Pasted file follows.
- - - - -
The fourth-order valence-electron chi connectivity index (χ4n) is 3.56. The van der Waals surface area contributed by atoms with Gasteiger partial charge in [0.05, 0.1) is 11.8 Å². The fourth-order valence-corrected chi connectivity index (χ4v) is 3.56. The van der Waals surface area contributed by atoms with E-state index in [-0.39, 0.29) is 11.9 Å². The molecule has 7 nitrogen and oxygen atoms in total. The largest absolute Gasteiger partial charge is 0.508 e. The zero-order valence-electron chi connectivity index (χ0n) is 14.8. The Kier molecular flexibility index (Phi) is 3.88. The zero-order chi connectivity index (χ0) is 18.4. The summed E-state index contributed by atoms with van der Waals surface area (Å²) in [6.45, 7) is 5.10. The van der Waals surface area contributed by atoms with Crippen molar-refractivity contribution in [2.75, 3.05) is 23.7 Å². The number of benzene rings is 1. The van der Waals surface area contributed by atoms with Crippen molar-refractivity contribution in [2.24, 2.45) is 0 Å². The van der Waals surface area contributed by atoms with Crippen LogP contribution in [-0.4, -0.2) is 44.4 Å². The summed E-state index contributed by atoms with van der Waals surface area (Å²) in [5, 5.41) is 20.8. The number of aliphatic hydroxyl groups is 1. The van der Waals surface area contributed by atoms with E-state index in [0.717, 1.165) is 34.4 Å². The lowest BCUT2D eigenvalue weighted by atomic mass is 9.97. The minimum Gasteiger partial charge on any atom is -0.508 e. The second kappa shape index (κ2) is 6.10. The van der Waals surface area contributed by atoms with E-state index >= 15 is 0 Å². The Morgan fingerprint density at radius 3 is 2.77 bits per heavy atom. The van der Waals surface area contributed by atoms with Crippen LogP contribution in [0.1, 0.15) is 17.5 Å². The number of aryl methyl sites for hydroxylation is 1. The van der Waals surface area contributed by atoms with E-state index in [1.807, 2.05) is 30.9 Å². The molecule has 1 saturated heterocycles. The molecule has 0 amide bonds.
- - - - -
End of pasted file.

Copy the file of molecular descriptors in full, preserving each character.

The fourth-order valence-electron chi connectivity index (χ4n) is 3.56. The van der Waals surface area contributed by atoms with Gasteiger partial charge in [0.05, 0.1) is 11.8 Å². The fourth-order valence-corrected chi connectivity index (χ4v) is 3.56. The van der Waals surface area contributed by atoms with E-state index in [-0.39, 0.29) is 11.9 Å². The molecule has 7 nitrogen and oxygen atoms in total. The largest absolute Gasteiger partial charge is 0.508 e. The zero-order valence-electron chi connectivity index (χ0n) is 14.8. The Kier molecular flexibility index (Phi) is 3.88. The zero-order chi connectivity index (χ0) is 18.4. The summed E-state index contributed by atoms with van der Waals surface area (Å²) in [6.45, 7) is 5.10. The van der Waals surface area contributed by atoms with Crippen molar-refractivity contribution in [2.75, 3.05) is 23.7 Å². The number of benzene rings is 1. The van der Waals surface area contributed by atoms with Crippen molar-refractivity contribution in [2.24, 2.45) is 0 Å². The van der Waals surface area contributed by atoms with Crippen LogP contribution in [-0.4, -0.2) is 44.4 Å². The summed E-state index contributed by atoms with van der Waals surface area (Å²) in [5, 5.41) is 20.8. The number of aliphatic hydroxyl groups is 1. The van der Waals surface area contributed by atoms with E-state index in [0.717, 1.165) is 34.4 Å². The lowest BCUT2D eigenvalue weighted by atomic mass is 9.97. The minimum Gasteiger partial charge on any atom is -0.508 e. The second kappa shape index (κ2) is 6.10. The van der Waals surface area contributed by atoms with E-state index >= 15 is 0 Å². The Morgan fingerprint density at radius 3 is 2.77 bits per heavy atom. The van der Waals surface area contributed by atoms with Crippen LogP contribution in [0.1, 0.15) is 17.5 Å². The number of aryl methyl sites for hydroxylation is 1. The van der Waals surface area contributed by atoms with E-state index in [1.807, 2.05) is 30.9 Å². The molecule has 1 saturated heterocycles. The molecule has 0 amide bonds.